Meet Energy East: It will be 2,858-miles long, putting it right up there with some of the longest pipelines in the world. It would pump about a third more crude than Keystone XL was intended to. It’ll be bigger than the Druzhba pipeline, which carries oil 2,500 miles from Southeast Russia to the rest of Europe.
“Bigger” is the point. There’s no sense in extracting crude from Canada’s tar sands if you can’t sell it in extreme bulk, and a big part of selling it is figuring out how to get it to people. The fight against Keystone XL complicated plans to sell it to the U.S., so the crude had to be moved through preexisting channels instead.
Canada’s other big pipeline hope, the Northern Gateway, would pipe crude from the Alberta tar sands out to the energy markets in Asia. But it was first stalled by protests from Canada’s First Nations (which were ignored), and then kneecapped in a surprise ruling by the Canadian Supreme Court that gave First Nations living on the land the pipeline was going through the right to veto it. That has proved harder to ignore.
With the Asian and the U.S. markets sidelined, Canada is now aiming for Europe. TransCanada announced this week that it is close to submitting its federal application to build Energy East: $12 billion dollars of pipeline, all set to pump Alberta crude to the refineries and export terminals of Quebec and New Brunswick. Execs hope to have the pipeline approved by early 2016.
If it’s built, it will be the longest pipeline in North America, and the third largest in the world. Boosters say that unlike those other loser pipelines, Energy East is actually going to get built, because in a way it’s already been approved: It’s a massive retrofit and expansion of a natural gas pipeline that was already there to begin with.
Will it work? The practice of retrofitting an old pipeline instead of building a new one has already been used with some success, as in the case of Enbridge’s Line 9B reversal project. But wait, that’s also been delayed — probably not forever, but delayed nonetheless.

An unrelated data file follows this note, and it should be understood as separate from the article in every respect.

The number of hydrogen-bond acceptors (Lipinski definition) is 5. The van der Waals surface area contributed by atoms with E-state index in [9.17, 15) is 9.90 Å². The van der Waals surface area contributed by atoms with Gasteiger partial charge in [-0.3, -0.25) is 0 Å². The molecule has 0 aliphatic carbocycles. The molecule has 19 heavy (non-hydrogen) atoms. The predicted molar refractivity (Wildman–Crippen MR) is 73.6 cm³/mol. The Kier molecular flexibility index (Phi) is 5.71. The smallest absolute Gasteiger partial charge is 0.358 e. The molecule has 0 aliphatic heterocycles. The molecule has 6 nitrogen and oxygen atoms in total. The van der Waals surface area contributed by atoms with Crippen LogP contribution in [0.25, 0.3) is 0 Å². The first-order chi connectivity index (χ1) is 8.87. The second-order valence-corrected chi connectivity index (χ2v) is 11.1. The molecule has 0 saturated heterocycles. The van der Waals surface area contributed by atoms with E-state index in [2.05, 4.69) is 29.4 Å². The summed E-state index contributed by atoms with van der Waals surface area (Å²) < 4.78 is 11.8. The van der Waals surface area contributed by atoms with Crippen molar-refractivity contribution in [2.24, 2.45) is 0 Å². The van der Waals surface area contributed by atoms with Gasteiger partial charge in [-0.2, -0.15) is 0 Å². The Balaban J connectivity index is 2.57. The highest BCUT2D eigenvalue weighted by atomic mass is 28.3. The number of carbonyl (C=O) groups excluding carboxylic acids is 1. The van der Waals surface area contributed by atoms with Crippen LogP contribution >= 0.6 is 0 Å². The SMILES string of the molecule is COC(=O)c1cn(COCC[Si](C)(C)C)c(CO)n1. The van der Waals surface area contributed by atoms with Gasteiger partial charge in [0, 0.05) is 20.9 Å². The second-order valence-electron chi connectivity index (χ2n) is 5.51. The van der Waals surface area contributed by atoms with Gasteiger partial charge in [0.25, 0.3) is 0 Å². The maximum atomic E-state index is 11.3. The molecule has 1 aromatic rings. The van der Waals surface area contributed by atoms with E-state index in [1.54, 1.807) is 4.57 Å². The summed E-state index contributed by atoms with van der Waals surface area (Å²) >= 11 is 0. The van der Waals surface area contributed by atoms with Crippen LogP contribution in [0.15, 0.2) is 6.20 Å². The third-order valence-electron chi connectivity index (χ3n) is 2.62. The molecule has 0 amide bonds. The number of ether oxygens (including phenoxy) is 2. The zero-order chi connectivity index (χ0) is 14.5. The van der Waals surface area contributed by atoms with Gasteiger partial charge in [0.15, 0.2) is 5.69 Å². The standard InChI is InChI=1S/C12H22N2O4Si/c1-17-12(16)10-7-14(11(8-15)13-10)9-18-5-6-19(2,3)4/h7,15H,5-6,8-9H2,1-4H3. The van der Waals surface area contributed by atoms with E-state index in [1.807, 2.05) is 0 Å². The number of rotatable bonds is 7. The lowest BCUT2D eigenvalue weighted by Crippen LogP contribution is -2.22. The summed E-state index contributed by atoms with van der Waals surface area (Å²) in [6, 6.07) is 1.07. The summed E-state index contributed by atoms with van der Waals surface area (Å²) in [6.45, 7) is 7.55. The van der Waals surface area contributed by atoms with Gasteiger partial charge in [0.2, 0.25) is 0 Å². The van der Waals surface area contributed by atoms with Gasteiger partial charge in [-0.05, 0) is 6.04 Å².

Tar sands crude is still making it to market; one analysis of recent Energy Department data claims that U.S. oil imports have soared 60 percent since TransCanada first applied to build Keystone. Producers have just moved it into the country using alternative channels, especially oil-by-rail.
Meanwhile, Energy East has other problems. There’s the matter of Arthur Irving, the billionaire who controls the refinery and much of the port at the pipeline’s terminus in St. John, New Brunswick. TransCanada was so nervous about being gouged by Irving that the company considered ending the pipeline several miles inland, though the two have since reached an agreement.
More uncertain is the business of Quebec: The pipeline will have to pass through the province in order to reach the coast, and Quebec is not a fan of tar sands. The province passed a fracking moratorium two years ago, despite being sued for the decision under NAFTA. A Quebec judge already temporarily shut down TransCanada’s exploratory work at the site of the proposed export terminal so that beluga whales could leave the area and migrate further south.
How much sway do whales hold with Quebec in the long term? Is Energy East just another pipe dream? We’re about to find out.